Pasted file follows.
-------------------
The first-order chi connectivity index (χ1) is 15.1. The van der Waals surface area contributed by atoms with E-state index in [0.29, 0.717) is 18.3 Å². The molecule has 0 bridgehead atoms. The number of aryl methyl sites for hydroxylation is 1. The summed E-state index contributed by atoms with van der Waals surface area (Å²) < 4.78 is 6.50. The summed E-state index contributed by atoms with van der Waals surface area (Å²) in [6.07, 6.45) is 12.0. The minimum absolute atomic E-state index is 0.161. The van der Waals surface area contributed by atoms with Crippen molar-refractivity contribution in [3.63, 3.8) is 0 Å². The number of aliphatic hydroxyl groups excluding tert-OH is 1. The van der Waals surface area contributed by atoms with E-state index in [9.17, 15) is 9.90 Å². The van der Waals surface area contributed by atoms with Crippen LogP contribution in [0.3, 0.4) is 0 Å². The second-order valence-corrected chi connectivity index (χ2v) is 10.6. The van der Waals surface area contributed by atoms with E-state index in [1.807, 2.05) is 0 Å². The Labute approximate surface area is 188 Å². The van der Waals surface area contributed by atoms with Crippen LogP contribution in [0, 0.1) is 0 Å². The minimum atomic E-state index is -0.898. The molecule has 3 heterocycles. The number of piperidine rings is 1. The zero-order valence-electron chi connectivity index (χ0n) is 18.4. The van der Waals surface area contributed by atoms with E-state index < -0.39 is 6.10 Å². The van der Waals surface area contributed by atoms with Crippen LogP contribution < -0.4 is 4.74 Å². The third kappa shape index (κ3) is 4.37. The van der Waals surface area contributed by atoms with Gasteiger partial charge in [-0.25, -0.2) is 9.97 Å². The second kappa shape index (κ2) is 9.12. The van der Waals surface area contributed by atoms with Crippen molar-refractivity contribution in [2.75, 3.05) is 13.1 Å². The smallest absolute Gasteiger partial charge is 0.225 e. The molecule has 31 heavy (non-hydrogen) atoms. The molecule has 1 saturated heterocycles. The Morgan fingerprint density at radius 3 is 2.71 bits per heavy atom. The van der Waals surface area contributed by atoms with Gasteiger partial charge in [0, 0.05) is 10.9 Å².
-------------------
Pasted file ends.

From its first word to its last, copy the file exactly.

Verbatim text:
The first-order chi connectivity index (χ1) is 15.1. The van der Waals surface area contributed by atoms with E-state index in [0.29, 0.717) is 18.3 Å². The molecule has 0 bridgehead atoms. The number of aryl methyl sites for hydroxylation is 1. The summed E-state index contributed by atoms with van der Waals surface area (Å²) < 4.78 is 6.50. The summed E-state index contributed by atoms with van der Waals surface area (Å²) in [6.07, 6.45) is 12.0. The minimum absolute atomic E-state index is 0.161. The van der Waals surface area contributed by atoms with Crippen molar-refractivity contribution in [3.63, 3.8) is 0 Å². The number of aliphatic hydroxyl groups excluding tert-OH is 1. The van der Waals surface area contributed by atoms with E-state index in [9.17, 15) is 9.90 Å². The van der Waals surface area contributed by atoms with Crippen LogP contribution in [0.3, 0.4) is 0 Å². The second-order valence-corrected chi connectivity index (χ2v) is 10.6. The van der Waals surface area contributed by atoms with E-state index in [1.807, 2.05) is 0 Å². The Labute approximate surface area is 188 Å². The van der Waals surface area contributed by atoms with Crippen LogP contribution in [0, 0.1) is 0 Å². The minimum atomic E-state index is -0.898. The molecule has 3 heterocycles. The number of piperidine rings is 1. The zero-order valence-electron chi connectivity index (χ0n) is 18.4. The van der Waals surface area contributed by atoms with E-state index < -0.39 is 6.10 Å². The van der Waals surface area contributed by atoms with Crippen LogP contribution < -0.4 is 4.74 Å². The third kappa shape index (κ3) is 4.37. The van der Waals surface area contributed by atoms with Gasteiger partial charge in [-0.25, -0.2) is 9.97 Å². The second kappa shape index (κ2) is 9.12. The van der Waals surface area contributed by atoms with Crippen molar-refractivity contribution in [2.75, 3.05) is 13.1 Å². The smallest absolute Gasteiger partial charge is 0.225 e. The molecule has 31 heavy (non-hydrogen) atoms. The molecule has 1 saturated heterocycles. The Morgan fingerprint density at radius 3 is 2.71 bits per heavy atom. The van der Waals surface area contributed by atoms with Gasteiger partial charge in [0, 0.05) is 10.9 Å².